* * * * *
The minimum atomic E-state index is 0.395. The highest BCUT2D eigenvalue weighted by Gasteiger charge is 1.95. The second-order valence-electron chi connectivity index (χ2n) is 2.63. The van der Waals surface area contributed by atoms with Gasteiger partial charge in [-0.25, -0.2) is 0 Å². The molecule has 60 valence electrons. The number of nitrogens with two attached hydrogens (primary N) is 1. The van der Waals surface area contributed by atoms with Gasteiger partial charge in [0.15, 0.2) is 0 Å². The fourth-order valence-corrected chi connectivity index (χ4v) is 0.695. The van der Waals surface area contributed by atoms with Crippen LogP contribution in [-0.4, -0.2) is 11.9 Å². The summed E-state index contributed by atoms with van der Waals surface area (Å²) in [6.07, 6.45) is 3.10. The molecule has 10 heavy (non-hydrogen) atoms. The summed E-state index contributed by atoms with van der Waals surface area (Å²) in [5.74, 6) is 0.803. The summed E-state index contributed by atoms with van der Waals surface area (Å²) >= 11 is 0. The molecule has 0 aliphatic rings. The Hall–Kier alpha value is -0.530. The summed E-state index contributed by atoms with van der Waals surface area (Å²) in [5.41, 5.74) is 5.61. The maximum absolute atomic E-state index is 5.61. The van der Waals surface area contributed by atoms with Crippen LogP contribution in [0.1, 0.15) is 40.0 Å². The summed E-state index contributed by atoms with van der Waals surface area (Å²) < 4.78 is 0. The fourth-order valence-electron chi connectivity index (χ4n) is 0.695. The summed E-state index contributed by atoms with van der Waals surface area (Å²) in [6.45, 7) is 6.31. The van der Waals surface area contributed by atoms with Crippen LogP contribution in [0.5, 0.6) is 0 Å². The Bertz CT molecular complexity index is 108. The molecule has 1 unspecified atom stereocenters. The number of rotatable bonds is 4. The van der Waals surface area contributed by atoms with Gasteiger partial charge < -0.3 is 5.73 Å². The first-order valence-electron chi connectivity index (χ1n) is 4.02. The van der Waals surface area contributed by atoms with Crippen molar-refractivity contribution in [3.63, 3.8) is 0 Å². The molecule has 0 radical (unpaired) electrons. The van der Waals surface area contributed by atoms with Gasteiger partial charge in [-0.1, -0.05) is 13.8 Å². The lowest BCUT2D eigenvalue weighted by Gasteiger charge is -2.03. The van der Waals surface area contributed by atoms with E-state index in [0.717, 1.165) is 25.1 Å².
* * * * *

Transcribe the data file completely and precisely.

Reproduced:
The minimum atomic E-state index is 0.395. The highest BCUT2D eigenvalue weighted by Gasteiger charge is 1.95. The second-order valence-electron chi connectivity index (χ2n) is 2.63. The van der Waals surface area contributed by atoms with Gasteiger partial charge in [-0.25, -0.2) is 0 Å². The molecule has 60 valence electrons. The number of nitrogens with two attached hydrogens (primary N) is 1. The van der Waals surface area contributed by atoms with Gasteiger partial charge in [0.15, 0.2) is 0 Å². The fourth-order valence-corrected chi connectivity index (χ4v) is 0.695. The van der Waals surface area contributed by atoms with Crippen LogP contribution in [-0.4, -0.2) is 11.9 Å². The summed E-state index contributed by atoms with van der Waals surface area (Å²) in [6.07, 6.45) is 3.10. The molecule has 10 heavy (non-hydrogen) atoms. The summed E-state index contributed by atoms with van der Waals surface area (Å²) in [5.74, 6) is 0.803. The summed E-state index contributed by atoms with van der Waals surface area (Å²) >= 11 is 0. The molecule has 0 aliphatic rings. The Hall–Kier alpha value is -0.530. The summed E-state index contributed by atoms with van der Waals surface area (Å²) in [5.41, 5.74) is 5.61. The maximum absolute atomic E-state index is 5.61. The van der Waals surface area contributed by atoms with Crippen LogP contribution in [0.1, 0.15) is 40.0 Å². The summed E-state index contributed by atoms with van der Waals surface area (Å²) < 4.78 is 0. The fourth-order valence-electron chi connectivity index (χ4n) is 0.695. The summed E-state index contributed by atoms with van der Waals surface area (Å²) in [6.45, 7) is 6.31. The van der Waals surface area contributed by atoms with Crippen LogP contribution in [0.5, 0.6) is 0 Å². The Bertz CT molecular complexity index is 108. The molecule has 1 unspecified atom stereocenters. The number of rotatable bonds is 4. The van der Waals surface area contributed by atoms with Gasteiger partial charge < -0.3 is 5.73 Å². The first-order valence-electron chi connectivity index (χ1n) is 4.02. The van der Waals surface area contributed by atoms with Crippen molar-refractivity contribution in [3.63, 3.8) is 0 Å². The molecule has 0 radical (unpaired) electrons. The van der Waals surface area contributed by atoms with Gasteiger partial charge in [-0.1, -0.05) is 13.8 Å². The lowest BCUT2D eigenvalue weighted by Gasteiger charge is -2.03. The van der Waals surface area contributed by atoms with E-state index in [0.717, 1.165) is 25.1 Å².